Shellfish Aquaculture Research Team Awarded $673,000 NERRS Grant
Monday, October 17, 2016
Shellfish aquaculture can be a lucrative business in coastal states, and UNCW’s already strong aquaculture program has been awarded $673,397 in grant funding to form a collaborative scientific study for scientists, federal decision-makers and aquaculture industry experts.
The National Oceanic and Atmospheric Administration through the National Estuarine Research Reserve System Science Collaborative Program has awarded a UNCW research team the three-year grant for their research project “Evaluation of Ecosystem Services Associated with Shellfish Culture Operations in Coastal Regions Served by the National Estuarine Research Reserve.”
The team consists of post-doctoral research associate in biology and marine biology Elizabeth Darrow and assistant professor in biology and marine biology Susanne Brander, as well as Dean of the College of Arts and Sciences Aswani Volety, Director of the Center for Marine Science Martin Posey and senior research associate Troy Alphin, among others. According to lead scientist Elizabeth Darrow, the project will effectively and clearly outline how a commercial shellfish aquaculture system would affect North Carolina. Not just focused on the science, the project hopes to also predict environmental and economic outcomes.
“Too often scientists present their research to managers, and the managers don’t know what the data means or where to go from there,” said Darrow. “There’s always this disconnect where scientists are uncomfortable telling managers what to do. The partnership is supposed to bring everything together in an iterative way.”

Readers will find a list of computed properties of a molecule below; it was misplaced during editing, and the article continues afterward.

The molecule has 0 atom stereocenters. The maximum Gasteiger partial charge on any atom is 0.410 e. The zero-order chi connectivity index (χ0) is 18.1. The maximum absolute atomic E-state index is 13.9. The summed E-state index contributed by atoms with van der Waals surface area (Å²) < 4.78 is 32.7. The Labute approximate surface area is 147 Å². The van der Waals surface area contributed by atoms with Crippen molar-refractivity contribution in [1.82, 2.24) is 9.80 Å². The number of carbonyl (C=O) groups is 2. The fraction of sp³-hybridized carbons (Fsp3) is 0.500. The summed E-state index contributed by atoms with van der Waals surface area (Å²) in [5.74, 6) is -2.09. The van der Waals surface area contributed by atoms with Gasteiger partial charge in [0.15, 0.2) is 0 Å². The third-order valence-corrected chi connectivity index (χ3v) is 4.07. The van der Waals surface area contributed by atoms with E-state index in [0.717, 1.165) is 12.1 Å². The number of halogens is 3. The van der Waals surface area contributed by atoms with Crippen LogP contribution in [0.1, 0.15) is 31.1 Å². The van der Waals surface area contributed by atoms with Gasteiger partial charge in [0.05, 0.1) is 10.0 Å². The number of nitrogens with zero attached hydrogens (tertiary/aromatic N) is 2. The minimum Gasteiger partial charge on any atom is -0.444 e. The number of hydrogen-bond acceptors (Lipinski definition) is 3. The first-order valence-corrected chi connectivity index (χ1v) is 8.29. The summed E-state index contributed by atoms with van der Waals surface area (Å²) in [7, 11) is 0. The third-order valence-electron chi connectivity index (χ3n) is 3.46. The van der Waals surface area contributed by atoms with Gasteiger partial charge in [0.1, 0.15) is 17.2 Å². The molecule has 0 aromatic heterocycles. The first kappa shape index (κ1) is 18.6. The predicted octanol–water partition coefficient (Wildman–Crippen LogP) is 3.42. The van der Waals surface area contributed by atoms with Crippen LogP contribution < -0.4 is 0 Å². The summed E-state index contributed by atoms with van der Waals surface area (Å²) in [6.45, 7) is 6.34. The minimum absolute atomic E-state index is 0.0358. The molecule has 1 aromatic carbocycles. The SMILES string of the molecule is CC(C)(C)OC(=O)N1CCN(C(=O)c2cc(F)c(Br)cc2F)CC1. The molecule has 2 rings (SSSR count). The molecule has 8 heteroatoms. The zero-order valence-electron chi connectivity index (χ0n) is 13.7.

Though commercial shellfish aquaculture has been executed effectively in other coastal states, it is important for North Carolina to do these kinds of initial research projects, because according to Darrow, each coastal marine environment differs depending on location. Even the marine ecosystem of the northern part of North Carolina’s coast is different from that of the southern part.
The project will begin with a manmade shellfish aquaculture hatchery in the waters off of Masonboro Island where researchers will monitor sediment, water quality and the diversity of marine life through each season. The NERRS grant will also fund graduate-level research projects and undergraduate research roles. Data gathered from the study will be analyzed in conjunction with ecological carrying capacity models to be used by state decision-makers about adequate locations for shellfish aquaculture and the extent to which hatcheries should be implemented.
“Some of these studies have been done, but only on a small scale, and they haven’t looked at all the different processes we’re looking at,” Darrow said. “Getting this grant is amazing. It’s my first grant, and I couldn’t have done it without my partners.”
-- Caitlin Taylor